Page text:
The paternal grandparents of a 10-year-old accused of fatally
shooting his father filed a wrongful-death lawsuit Wednesday against
the boy's mother, stepfather and the company that makes Prozac,
which the boy was taking.
The lawsuit, filed in Galveston County, asserts that the
anti-depressant made by Eli Lilly and Co. caused the boy to suffer
"such a mental alteration that he shot and killed his father."
Dr. Rick Lohstroh, 41, was killed Aug. 27 after he picked up the
10-year-old and an 8-year-old son at his ex-wife's home in Katy.
Lohstroh was an emergency room doctor at the University of Texas
Medical Branch in Galveston.
Harris County sheriff's investigators reported that the
10-year-old got the gun from a zipped bag in his mother's closet. He
climbed in the back seat and began shooting "through the back of the
driver's seat striking his father."
The boy got out of the vehicle and continued shooting before
going inside where his mother, Deborah Geisler, took the gun from
The lawsuit, filed by Richard and Joanne Greene, says that Lilly
was negligent in failing to make sure that the drug was safe for all
uses, committed fraud by failing to disclose information about
Prozac's safety, made false representations about its product and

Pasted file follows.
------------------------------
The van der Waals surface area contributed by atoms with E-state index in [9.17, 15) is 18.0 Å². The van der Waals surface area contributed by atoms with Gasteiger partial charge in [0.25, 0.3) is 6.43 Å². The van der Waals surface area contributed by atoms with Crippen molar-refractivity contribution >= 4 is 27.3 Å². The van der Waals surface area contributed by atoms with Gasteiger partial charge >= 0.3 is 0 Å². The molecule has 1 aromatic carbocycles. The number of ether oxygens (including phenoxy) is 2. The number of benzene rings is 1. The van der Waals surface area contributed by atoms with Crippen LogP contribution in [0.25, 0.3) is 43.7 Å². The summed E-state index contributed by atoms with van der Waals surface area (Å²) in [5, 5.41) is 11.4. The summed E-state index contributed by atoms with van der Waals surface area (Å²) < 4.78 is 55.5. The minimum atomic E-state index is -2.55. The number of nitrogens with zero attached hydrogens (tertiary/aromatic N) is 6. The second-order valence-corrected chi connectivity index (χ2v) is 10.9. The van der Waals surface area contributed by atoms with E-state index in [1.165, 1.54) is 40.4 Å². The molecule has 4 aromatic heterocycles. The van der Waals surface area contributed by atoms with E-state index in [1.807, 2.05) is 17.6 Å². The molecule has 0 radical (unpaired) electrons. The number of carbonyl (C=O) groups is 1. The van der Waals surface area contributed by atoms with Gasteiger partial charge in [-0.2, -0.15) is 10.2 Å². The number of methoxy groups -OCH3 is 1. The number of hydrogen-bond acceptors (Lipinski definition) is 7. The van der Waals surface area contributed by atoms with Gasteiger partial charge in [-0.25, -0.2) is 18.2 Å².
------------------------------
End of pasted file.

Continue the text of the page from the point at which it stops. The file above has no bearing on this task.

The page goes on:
breached the implied warranty that Prozac is "safe, effective and
well-accepted for use by the consumer."
The lawsuit accuses Geisler and her husband, Matthew Swanson, of
Geisler, a registered nurse, "had a duty to administer the
medication only as prescribed and to monitor her son for adverse
reactions or side effects."
Also, the lawsuit says, the couple did not secure the handgun and
ammunition and didn't properly supervise the boy, who had been
taking Prozac about a month.
A Lilly spokesman declined to comment about the lawsuit, saying
the company had not been notified of the lawsuit Wednesday
afternoon. He said the company does not promote Prozac's use by
In January 2003, the Food and Drug Administration approved its
use for children older than 8 with major depressive disorders and
those older than 7 with obsessive compulsive disorders.